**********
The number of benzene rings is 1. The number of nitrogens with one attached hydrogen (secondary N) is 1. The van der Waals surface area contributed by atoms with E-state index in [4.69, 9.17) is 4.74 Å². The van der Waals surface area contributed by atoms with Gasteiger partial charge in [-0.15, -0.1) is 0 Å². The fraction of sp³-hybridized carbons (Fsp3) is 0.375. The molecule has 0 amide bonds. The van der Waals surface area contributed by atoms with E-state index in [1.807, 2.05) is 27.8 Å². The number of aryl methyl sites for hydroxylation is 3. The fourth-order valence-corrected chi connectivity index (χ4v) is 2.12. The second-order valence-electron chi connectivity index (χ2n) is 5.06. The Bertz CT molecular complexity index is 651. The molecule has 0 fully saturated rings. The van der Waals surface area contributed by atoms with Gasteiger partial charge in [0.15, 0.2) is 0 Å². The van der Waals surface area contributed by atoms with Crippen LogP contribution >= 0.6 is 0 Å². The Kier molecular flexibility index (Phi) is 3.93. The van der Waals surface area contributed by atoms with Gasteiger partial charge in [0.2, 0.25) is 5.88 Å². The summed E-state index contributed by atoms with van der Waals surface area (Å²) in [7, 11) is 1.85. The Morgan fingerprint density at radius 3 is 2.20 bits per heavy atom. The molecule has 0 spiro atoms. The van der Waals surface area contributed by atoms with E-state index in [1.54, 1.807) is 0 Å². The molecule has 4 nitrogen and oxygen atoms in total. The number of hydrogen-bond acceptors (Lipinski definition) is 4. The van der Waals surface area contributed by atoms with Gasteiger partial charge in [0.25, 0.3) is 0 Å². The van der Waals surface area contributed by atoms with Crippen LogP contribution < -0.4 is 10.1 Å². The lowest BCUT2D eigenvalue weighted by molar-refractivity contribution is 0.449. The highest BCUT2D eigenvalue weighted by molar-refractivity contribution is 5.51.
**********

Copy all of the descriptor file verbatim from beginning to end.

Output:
The number of benzene rings is 1. The number of nitrogens with one attached hydrogen (secondary N) is 1. The van der Waals surface area contributed by atoms with E-state index in [4.69, 9.17) is 4.74 Å². The van der Waals surface area contributed by atoms with Gasteiger partial charge in [-0.15, -0.1) is 0 Å². The fraction of sp³-hybridized carbons (Fsp3) is 0.375. The molecule has 0 amide bonds. The van der Waals surface area contributed by atoms with E-state index in [1.807, 2.05) is 27.8 Å². The number of aryl methyl sites for hydroxylation is 3. The fourth-order valence-corrected chi connectivity index (χ4v) is 2.12. The second-order valence-electron chi connectivity index (χ2n) is 5.06. The Bertz CT molecular complexity index is 651. The molecule has 0 fully saturated rings. The van der Waals surface area contributed by atoms with Gasteiger partial charge in [0.15, 0.2) is 0 Å². The van der Waals surface area contributed by atoms with Crippen LogP contribution >= 0.6 is 0 Å². The Kier molecular flexibility index (Phi) is 3.93. The van der Waals surface area contributed by atoms with Gasteiger partial charge in [0.2, 0.25) is 5.88 Å². The summed E-state index contributed by atoms with van der Waals surface area (Å²) in [7, 11) is 1.85. The Morgan fingerprint density at radius 3 is 2.20 bits per heavy atom. The molecule has 0 spiro atoms. The van der Waals surface area contributed by atoms with E-state index in [1.54, 1.807) is 0 Å². The molecule has 4 nitrogen and oxygen atoms in total. The number of hydrogen-bond acceptors (Lipinski definition) is 4. The van der Waals surface area contributed by atoms with Gasteiger partial charge in [0.25, 0.3) is 0 Å². The van der Waals surface area contributed by atoms with Crippen LogP contribution < -0.4 is 10.1 Å². The lowest BCUT2D eigenvalue weighted by molar-refractivity contribution is 0.449. The highest BCUT2D eigenvalue weighted by molar-refractivity contribution is 5.51.